The book was Gerald Hiestand and Jay Thomas's Sex, Dating and Relationships. Their excellent book (which I recommend above all others on the subject of dating and relationships) discusses how being made in God's image affects sexuality, dating and relationships. It got me thinking about how being made in God's image affects other all aspects of our lives. When I saw Hannah Anderson was writing a book about this exact topic, I was eager to read it.
In Made for More, Hannah discusses the significance of imago dei, being made in the image of God, as it relates to women. In order to be fully human, we must reflect the image our Creator. While gender is part of our humanity, it is not the entire substance.
Early in the book, Hannah lays the foundation of her discussion:
... the goal of this book is to call women to recover an understanding of ourselves that is more basic than our gender. It's a call to recover the image of God in our lives - to re-imagine not simply what it means to be a woman, but what it means to be a person made in the very likeness of God Himself.
The paradigm is simple: God intends to reflect His identity through your identity. What He is, you will become. He is holy; you must be holy. He loves; you must love. He forgives, so you must forgive. And because He is glorious, you must be glorified as well.With the foundation laid, the book discusses the ramification of this principle, touching on areas such as grace, wisdom, knowledge, work, providence, future glory, and how we live in the already but not yet. Hannah writes sensitively and eloquently. She has wisdom I wish I'd had at her age.
It is not a lengthy book, only 175 pages, but it encourages the reader to think deeply about what it means to live in light of being made in God's image. The reader is encouraged to think of her faith beyond simple guidelines and parameters; she is encouraged to look holistically at her life of faith and confront the question: how can I reflect God's image in every circumstance?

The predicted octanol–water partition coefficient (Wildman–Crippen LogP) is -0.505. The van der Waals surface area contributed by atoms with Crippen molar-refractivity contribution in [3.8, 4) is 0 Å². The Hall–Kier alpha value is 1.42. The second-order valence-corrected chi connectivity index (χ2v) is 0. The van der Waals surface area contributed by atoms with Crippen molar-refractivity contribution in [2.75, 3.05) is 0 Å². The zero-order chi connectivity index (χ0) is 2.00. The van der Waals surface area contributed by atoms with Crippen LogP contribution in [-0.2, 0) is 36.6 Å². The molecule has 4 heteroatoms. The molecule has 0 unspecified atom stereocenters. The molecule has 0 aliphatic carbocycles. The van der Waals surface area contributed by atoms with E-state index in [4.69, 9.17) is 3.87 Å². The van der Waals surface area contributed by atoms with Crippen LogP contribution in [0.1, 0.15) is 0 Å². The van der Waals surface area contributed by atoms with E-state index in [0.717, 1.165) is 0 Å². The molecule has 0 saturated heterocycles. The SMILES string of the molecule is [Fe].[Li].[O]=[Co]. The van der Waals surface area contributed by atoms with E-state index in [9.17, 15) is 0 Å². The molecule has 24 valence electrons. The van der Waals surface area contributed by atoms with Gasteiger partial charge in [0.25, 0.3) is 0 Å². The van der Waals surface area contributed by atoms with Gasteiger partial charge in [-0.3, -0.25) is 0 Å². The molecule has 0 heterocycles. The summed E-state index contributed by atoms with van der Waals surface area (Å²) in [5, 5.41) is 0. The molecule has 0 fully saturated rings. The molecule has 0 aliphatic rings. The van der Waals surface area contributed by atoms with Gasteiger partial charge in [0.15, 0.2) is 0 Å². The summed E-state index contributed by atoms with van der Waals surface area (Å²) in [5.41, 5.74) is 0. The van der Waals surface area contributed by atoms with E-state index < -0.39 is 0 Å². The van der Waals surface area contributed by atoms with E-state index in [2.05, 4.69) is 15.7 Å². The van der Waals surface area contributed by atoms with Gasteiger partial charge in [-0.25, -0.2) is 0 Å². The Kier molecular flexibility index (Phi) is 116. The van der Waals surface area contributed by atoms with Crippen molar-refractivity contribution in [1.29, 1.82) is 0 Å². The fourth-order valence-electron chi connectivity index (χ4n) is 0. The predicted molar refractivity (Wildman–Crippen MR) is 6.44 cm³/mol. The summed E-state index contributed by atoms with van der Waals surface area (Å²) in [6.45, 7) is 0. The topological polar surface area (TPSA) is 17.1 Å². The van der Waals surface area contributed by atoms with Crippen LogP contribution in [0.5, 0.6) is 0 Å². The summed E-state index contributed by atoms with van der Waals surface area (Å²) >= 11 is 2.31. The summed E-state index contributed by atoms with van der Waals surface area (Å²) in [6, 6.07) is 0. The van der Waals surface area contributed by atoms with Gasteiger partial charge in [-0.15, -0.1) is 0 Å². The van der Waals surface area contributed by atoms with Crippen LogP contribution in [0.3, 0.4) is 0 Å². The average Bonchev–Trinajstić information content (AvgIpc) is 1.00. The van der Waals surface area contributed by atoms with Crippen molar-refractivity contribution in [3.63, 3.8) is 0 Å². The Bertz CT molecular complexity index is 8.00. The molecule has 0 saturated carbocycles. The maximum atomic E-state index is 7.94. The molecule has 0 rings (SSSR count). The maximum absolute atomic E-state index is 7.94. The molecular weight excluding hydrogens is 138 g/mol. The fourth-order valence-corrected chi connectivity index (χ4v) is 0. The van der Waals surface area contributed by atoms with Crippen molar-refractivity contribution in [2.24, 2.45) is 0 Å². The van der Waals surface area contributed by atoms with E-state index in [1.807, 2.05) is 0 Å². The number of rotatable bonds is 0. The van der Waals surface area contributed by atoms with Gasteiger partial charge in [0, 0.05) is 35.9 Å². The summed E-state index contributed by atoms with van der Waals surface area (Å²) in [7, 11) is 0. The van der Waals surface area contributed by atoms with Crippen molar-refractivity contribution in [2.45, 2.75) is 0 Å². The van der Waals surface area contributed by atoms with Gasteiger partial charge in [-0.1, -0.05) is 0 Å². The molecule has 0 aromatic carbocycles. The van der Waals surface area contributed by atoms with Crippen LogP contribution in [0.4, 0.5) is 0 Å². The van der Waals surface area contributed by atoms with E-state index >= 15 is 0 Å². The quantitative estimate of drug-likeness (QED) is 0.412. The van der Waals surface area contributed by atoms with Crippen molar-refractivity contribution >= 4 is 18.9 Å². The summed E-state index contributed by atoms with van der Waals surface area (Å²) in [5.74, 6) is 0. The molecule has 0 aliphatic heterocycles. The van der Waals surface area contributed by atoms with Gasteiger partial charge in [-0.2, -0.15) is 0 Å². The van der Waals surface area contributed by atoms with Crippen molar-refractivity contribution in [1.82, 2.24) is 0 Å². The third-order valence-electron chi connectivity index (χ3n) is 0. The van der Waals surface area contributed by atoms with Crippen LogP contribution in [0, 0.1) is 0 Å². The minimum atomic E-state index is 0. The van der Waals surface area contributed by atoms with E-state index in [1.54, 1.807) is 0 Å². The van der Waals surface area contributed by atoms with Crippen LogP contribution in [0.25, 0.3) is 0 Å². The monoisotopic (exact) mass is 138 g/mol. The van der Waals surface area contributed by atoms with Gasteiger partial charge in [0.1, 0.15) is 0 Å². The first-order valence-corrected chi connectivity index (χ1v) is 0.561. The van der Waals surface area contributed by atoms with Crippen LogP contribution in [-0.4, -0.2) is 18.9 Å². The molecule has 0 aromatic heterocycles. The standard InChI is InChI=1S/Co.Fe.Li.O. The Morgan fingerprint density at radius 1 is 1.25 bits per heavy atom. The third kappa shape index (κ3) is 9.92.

I found very helpful the chapter discussing work. As creations of God, made in His image, this earth has been give to us to rule and reign. Ruling and reigning means work. Working imago dei means our attitude about work will be about more than getting financial remuneration or personal fulfillment:
Ultimately, working imago dei means using your God-given capacities and opportunities not to serve your own interests, but to serve those around you.
Success isn't doing whatever you want to do; it is doing whatever God has made you to do.I love this approach to work because it dovetails beautifully with the principle of vocation. God calls us to work at that which he has equipped us to do. This is not to say that our vocations will always be easy. But knowing that all work is worthy of equal dignity in the eyes of God, and that our God-given abilities can be used to reflect God's image encourages me. Women often become divided over whether or not one kind of work is more godly than another. Focusing on being made in God's image, and being called to a vocation for which He equips us makes such arguments pointless. Work becomes less about me, and more about God.
Made for More is written to women, but I think both men and women can benefit from these principles. I think young women, especially, need to hear these truths. They live in a world of mixed messages regarding their gender and identity. This book will direct them to the foundational truth from which they can begin living their identities: the foundation of imago dei.